"I cannot put the burden only on my husband," she said.

Mr. Kaiyama, a personnel manager, is among the legions of "salarymen" who are being pushed to retire early so companies can trim their bloated payrolls. In Japan's seniority-based system, he cannot hope to get a new job that pays as much. So he hangs on, hoping to reach the mandatory retirement age of 60.

The government's prescription for its woes is higher taxes. To keep the health care system afloat, lawmakers are considering forcing those aged 75 and older to pay for 10 percent of their medical costs, while those from 65 to 74 would pay 20 percent.

Others favor a different approach. Keidanren, Japan's largest business lobby, wants to more than triple the national sales tax, to 18 percent, over the next dozen years. This way, it reasons, the entire nation can share the burden of paying for the elderly, not just working families.

The trouble is that a tax on nearly every transaction in the economy could set off another recession, like in 1997, when the consumption tax was raised to 5 percent from 3 percent. This would force consumers to use even more of their savings to make ends meet, economists said, increasing their uneasiness.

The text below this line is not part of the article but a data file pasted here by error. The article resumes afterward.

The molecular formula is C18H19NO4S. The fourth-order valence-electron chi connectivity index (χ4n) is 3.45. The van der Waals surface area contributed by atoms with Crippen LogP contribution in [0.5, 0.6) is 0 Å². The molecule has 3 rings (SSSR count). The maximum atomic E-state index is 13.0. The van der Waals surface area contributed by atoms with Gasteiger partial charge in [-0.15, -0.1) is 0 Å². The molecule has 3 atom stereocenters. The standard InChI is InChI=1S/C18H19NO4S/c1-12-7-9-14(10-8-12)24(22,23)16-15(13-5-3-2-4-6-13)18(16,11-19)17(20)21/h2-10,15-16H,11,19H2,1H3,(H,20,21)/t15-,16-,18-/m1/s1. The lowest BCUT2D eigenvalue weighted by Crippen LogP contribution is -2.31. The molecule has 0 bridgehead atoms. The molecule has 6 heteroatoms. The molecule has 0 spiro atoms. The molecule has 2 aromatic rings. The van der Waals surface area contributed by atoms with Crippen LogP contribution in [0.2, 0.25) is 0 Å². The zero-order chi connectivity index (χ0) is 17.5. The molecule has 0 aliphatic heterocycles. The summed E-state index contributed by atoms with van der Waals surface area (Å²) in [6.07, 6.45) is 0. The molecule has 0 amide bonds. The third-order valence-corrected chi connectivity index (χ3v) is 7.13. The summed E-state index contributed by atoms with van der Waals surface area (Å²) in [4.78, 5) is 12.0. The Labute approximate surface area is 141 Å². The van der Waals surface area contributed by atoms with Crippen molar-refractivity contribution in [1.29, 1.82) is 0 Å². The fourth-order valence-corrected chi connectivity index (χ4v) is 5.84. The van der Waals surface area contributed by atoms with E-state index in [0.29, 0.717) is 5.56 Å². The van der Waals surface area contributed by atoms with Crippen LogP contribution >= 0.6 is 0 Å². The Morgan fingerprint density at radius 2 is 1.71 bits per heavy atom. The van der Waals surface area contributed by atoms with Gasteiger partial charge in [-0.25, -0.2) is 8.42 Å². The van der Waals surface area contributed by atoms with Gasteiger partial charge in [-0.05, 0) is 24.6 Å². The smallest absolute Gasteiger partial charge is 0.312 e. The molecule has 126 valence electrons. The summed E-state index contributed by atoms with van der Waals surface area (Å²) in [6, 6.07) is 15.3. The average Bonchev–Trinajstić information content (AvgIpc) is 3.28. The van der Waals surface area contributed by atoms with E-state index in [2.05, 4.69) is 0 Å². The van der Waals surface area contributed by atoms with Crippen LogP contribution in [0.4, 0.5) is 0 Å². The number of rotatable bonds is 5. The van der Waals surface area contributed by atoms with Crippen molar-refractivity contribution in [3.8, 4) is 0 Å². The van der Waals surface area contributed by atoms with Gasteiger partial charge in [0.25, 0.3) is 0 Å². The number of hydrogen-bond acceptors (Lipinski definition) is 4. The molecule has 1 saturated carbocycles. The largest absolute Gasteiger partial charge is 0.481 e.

While Americans have been known to take to the streets or vote their representatives out of office, Japanese are more resigned about their plight. Openly discussing personal woes is less common in Japan, and with the Liberal Democrats in power for almost five decades, many voters have given up going to the polls.

"I can't trust the politicians to solve these problems," Ms. Kitamura said.

So she and her family, like the Kaiyamas, are learning to adjust their expectations. No grand trips to Hawaii or fancy dinners on the town. No guarantees that their husbands' jobs will be enough to retire on. Most of all, no big savings account to fall back on if times get tougher.

June 5, 2003
Many Say Europe Needs More Than Just a Rate Cut

ERLIN, June 4 — With Europe's biggest countries stagnating and its currency soaring, the European Central Bank has been thrust into a new, not entirely comfortable role: economic savior for the Continent.

Senior bank officials, including the president, Wim Duisenberg, have signaled in recent days that they will cut interest rates at their meeting on Thursday, perhaps as much as half a percentage point.

Mr. Duisenberg said inflation no longer posed much of a risk in Europe, given the rise of the euro against the dollar. In the coded language used by central bankers, that means, "It's time to cut."